Market Insights

How to get the lowest home equity loan rates

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A home equity loan lets you tap into the equity you have built up in your home so you can use it to make home improvements, consolidate debt, cover emergency expenses, or pay for life’s next big adventure. That’s the best part about home equity loans — you can use the cash from the loan to pay for anything you need.

If you’re considering a home equity loan, getting the lowest interest rate possible may be key to saving money on monthly payments.

What to know about the lowest home equity loan rates

To get the lowest current rates, you’ll have to consider several factors:

  • The lower your home equity loan rate, the lower your monthly interest payments will be.
  • Your credit score, debt-to-income (DTI) ratio, loan-to-value (LTV) ratio, term length, and lender largely determine your home equity loan rate.
  • Before applying for a loan, compare different lenders to see what terms and rates might be available to you.

Always look at loan terms and rates when shopping for a home equity loan and evaluating lenders. Picking the right combination  could help you save money while picking a home equity loan that fits your budget.

Why do low home equity loan rates matter?

The interest rate is your cost of borrowing money, so the higher your interest rate on a given loan, the more interest you will pay. Even a small interest rate reduction could equate to large savings in the long term. To demonstrate how interest rates matter in the home lending space, let’s look at an example payment comparison:

  • We’ll assume that two people (Person A & Person B) are looking to take out a $100,000 home equity loan and pay it back over 30 years. We’ll also assume that Person A’s loan has an annual percentage rate (APR) of 9.99%, and Person B’s loan has an APR of 10.99%.
  • In this example, Person A will pay $876.83/month, or $315,659.77, over 30 years, whereas Person B will pay $951.57month, or $342,564.42, over the course of 30 years. In this case, one percent equals a difference of almost $27,000 in interest for the loan!

How does your loan term impact home equity loan rates?

Picking a shorter-term home equity loan can be tempting, especially since shorter-term loans often come with lower interest rates. However, this isn’t the best option for everyone.

For example, imagine you plan on getting a $50,000 home equity loan, and you own a $300,000 home with $150,000 remaining on your mortgage. In this example, consider a 10-year home equity loan with a 9.99% APR and a 20-year home equity loan with the same APR.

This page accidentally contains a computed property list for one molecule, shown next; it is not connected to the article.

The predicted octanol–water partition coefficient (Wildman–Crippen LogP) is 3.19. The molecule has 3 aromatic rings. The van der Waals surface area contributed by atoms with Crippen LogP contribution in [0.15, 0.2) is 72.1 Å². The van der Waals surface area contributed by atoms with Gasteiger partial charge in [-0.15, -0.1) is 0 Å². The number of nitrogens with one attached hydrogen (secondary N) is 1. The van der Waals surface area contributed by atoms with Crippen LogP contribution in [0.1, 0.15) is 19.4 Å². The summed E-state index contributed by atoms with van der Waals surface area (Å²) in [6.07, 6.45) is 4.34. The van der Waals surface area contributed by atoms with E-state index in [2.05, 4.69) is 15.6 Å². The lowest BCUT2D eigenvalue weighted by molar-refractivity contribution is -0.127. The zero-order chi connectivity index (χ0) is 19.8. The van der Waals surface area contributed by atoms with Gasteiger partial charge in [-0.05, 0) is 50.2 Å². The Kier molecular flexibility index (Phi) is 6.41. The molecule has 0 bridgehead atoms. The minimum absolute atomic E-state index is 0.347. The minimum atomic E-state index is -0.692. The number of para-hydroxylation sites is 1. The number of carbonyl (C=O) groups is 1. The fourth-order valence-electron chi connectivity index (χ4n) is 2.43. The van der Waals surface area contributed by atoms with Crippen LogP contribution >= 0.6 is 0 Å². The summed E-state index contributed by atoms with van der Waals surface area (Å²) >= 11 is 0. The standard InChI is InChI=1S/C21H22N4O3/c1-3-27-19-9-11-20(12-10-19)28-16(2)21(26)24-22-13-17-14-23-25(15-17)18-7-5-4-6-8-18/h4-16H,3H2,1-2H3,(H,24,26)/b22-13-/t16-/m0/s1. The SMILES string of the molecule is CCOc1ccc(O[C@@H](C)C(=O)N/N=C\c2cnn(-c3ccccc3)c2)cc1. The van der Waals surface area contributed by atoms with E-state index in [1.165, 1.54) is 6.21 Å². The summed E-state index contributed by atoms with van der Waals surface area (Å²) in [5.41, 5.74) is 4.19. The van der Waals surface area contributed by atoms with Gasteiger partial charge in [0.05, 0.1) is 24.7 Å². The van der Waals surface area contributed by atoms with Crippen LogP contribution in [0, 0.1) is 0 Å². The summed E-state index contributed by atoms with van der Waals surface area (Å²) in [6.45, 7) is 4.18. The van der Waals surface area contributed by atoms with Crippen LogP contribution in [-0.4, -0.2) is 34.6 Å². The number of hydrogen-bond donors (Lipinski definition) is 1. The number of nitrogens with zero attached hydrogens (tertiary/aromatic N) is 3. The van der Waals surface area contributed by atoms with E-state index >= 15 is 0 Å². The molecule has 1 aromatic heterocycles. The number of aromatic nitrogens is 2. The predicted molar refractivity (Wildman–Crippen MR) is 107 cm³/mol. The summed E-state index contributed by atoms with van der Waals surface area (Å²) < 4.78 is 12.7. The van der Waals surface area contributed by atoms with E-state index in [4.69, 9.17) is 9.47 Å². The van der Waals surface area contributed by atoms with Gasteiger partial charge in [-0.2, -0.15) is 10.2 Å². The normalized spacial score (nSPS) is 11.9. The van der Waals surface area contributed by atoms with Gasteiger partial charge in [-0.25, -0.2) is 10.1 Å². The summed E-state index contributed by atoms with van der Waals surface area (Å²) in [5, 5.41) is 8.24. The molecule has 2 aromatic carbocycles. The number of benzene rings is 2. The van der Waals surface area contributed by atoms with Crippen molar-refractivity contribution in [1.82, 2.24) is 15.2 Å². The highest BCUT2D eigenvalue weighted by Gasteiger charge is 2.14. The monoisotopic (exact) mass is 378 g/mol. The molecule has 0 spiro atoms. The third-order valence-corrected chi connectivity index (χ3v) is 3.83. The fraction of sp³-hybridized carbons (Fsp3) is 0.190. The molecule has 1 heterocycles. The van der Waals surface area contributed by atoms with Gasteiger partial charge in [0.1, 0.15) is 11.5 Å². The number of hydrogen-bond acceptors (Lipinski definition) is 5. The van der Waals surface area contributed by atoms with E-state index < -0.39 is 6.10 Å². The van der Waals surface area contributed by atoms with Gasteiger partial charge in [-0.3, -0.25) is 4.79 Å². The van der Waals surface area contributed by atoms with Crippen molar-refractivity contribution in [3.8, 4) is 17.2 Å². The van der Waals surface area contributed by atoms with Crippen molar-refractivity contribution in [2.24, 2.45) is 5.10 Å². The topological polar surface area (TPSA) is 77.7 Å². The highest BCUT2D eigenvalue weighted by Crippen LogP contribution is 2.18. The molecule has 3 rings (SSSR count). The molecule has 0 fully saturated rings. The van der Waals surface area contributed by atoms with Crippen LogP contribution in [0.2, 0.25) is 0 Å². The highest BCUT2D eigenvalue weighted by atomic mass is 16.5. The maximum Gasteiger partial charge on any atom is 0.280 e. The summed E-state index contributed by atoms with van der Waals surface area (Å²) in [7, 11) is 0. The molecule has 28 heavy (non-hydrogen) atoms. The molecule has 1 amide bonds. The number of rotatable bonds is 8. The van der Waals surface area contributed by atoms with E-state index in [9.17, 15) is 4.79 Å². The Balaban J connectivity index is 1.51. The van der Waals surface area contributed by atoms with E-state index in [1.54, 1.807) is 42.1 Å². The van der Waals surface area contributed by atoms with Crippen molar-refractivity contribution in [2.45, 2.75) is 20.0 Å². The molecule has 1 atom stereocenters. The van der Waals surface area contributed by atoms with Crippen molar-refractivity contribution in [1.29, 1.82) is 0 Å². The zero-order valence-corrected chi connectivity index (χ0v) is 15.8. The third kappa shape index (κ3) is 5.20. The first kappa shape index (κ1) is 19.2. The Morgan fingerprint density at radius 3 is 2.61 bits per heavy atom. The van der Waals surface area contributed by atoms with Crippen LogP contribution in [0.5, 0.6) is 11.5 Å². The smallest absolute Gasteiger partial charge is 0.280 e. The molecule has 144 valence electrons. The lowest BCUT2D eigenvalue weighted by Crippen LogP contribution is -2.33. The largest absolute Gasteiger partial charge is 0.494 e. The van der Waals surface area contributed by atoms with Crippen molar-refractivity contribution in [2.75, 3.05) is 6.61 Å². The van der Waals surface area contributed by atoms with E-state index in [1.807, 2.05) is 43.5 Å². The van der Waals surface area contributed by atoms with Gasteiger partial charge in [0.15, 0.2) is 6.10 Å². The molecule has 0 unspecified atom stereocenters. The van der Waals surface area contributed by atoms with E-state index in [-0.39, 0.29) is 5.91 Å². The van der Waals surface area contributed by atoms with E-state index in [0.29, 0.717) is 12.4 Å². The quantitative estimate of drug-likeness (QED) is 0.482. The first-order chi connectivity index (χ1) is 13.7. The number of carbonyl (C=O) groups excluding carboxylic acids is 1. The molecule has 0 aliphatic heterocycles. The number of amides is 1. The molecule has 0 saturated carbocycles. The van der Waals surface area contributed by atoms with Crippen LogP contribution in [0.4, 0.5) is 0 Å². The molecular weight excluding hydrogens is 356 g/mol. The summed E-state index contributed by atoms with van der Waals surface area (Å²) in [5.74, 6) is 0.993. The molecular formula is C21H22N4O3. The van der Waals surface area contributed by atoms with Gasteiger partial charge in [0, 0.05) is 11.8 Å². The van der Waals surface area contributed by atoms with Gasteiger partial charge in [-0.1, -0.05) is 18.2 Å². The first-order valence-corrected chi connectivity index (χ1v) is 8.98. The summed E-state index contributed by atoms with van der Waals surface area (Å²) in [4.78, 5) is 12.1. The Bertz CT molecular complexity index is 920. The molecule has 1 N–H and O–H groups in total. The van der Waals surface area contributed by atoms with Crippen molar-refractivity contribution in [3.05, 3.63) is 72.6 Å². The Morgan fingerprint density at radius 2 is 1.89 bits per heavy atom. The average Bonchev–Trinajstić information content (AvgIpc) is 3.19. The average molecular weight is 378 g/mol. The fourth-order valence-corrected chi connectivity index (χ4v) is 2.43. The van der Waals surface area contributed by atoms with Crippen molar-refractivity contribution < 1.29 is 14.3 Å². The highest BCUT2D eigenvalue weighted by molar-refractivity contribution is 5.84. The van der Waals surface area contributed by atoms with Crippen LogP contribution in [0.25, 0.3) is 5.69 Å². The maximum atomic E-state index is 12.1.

Using this example, the monthly payments on a 10-year home equity loan would be $660.48 while monthly payments on the 20-year loan would be $482.18. That’s roughly $178 less per month and can be much easier to budget for. However, the longer-term option means you’ll make monthly payments for an additional ten years.

Discover® Home Loans is the #1 U.S. lender of home equity loans based on total dollar amount and number of loans for closed-end second mortgages, according to 2022 data available at the FFIEC Home Mortgage Disclosure Act website.

What can you do to get the lowest home equity loan rates?

Available home equity loan rates you might receive are largely determined by factors under your control. With some planning and work, you may improve your application and access lower home equity loan rates. Here are factors that affect your application and rates:

  • Qualifying credit score: Your credit score is one of the most important factors considered when a bank lends to you. Building up a great credit score may help you secure the lowest interest rates. If you have a lower credit score, consider learning about methods for building credit.
  • Debt-to-income (DTI) ratio: Your debt-to-income ratio is calculated by dividing your total monthly debts by your gross monthly income. For example, if you earn $75,000 per year before taxes and pay $2,500 monthly on debts including your mortgage, your DTI ratio would be 40%. While requirements can vary, most lenders want a DTI ratio of 43% or lower, with lower DTI ratios typically leading to better rates.